Contagious diseases, the blood sucking undead, villainous mutants, deadly parasites, body snatchers; Horror movies are all filled with common fears held by its audience and the public overall. These fears presented in horror movies are induced by actual events occurring at some point in history. In the past we don’t directly see Count Dracula, Frankenstein and Jason Voorhees attacking society but, reading between the lines, the villains in horror movies are present in the antagonists in real life. Whether it’s the representation of the nuclear war in Night of the Living Dead or societal division in The Hills Have Eyes, there is some truth in the fears present in horror movies. Horror movies throughout history reflect society; its fears, events and over all state.
It’s no coincidence that after some devastating event in history happens, a strain of horror movies emerge in its path: “The fright genre has traditionally flourished in straitened times. Weimar Germany, the Great Depression and the 1970s oil crisis all coincided, not so coincidentally, with new waves of innovative, inventive nightmare visions that hold up a mirror to their eras just as much as the po-faced social-realist dramas of the day” (Billson). Horror movies thrive off the current events because it’s channeling the fears society. In the article “We’re All Dirty Harry Now”, Riegler says that “violent movie genres fed on political and social turmoil” (18), using societies fears to their advantage. Basing the horrors in horror movies off current events only frightens the audience more because it makes them feel as if these fears could come to life and attack.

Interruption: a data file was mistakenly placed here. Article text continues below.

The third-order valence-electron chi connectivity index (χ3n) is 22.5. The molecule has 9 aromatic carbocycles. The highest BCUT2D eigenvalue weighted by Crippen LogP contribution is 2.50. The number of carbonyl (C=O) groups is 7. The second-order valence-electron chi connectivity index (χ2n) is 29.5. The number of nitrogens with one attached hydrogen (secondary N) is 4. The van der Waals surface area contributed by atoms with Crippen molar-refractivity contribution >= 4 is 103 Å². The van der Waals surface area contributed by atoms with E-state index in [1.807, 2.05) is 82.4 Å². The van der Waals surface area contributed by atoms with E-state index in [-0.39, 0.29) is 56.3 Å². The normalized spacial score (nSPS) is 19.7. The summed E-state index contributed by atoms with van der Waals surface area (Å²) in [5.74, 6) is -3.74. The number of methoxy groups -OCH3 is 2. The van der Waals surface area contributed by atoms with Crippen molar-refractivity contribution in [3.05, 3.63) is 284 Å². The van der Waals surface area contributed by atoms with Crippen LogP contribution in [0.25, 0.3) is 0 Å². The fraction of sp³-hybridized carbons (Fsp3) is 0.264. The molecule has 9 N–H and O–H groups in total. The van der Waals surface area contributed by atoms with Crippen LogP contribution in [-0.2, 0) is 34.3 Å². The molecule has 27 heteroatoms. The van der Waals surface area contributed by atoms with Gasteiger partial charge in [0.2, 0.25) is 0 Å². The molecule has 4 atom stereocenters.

In the late 1960’s, Night of the Living Dead was not only terrifying to its viewers because images of the flesh eating undead were shown, but also because these villainous beings were created by radioactivity. During the 1960’s, radioactivity during the nuclear war was a fear among society so, the creation of zombies in Night of the Living Dead didn’t seem so far-fetched. Today, horror films have become “steadily more progressive” (Sharrett) and the link between current events and horror movies are still present: “Nowadays, there seems to be more collective anxiety than ever for horror movies to tap into. […] In Cabin Fever, college graduates on a bucolic jaunt succumb one by one to the sort of flesh-eating bug that one can so easily pick up in today's hospitals. And 28 Days Later offers a vision of a Britain overrun by a virus that turns its inhabitants into fast-moving, flesh-eating zombies, only a “few notches down from the rowdy binge-drinkers of tabloid cautionary tales” (Billson). Cinema’s use these realistic fears as a ploy to make profit, tapping into the audiences fear of the realistic horrors in life. People fear that the horrors in every day society may escalate into something much worse; a zombie apocalypse, an alien invasion.
Because horror films are “steadily progressive” in terms of current events as...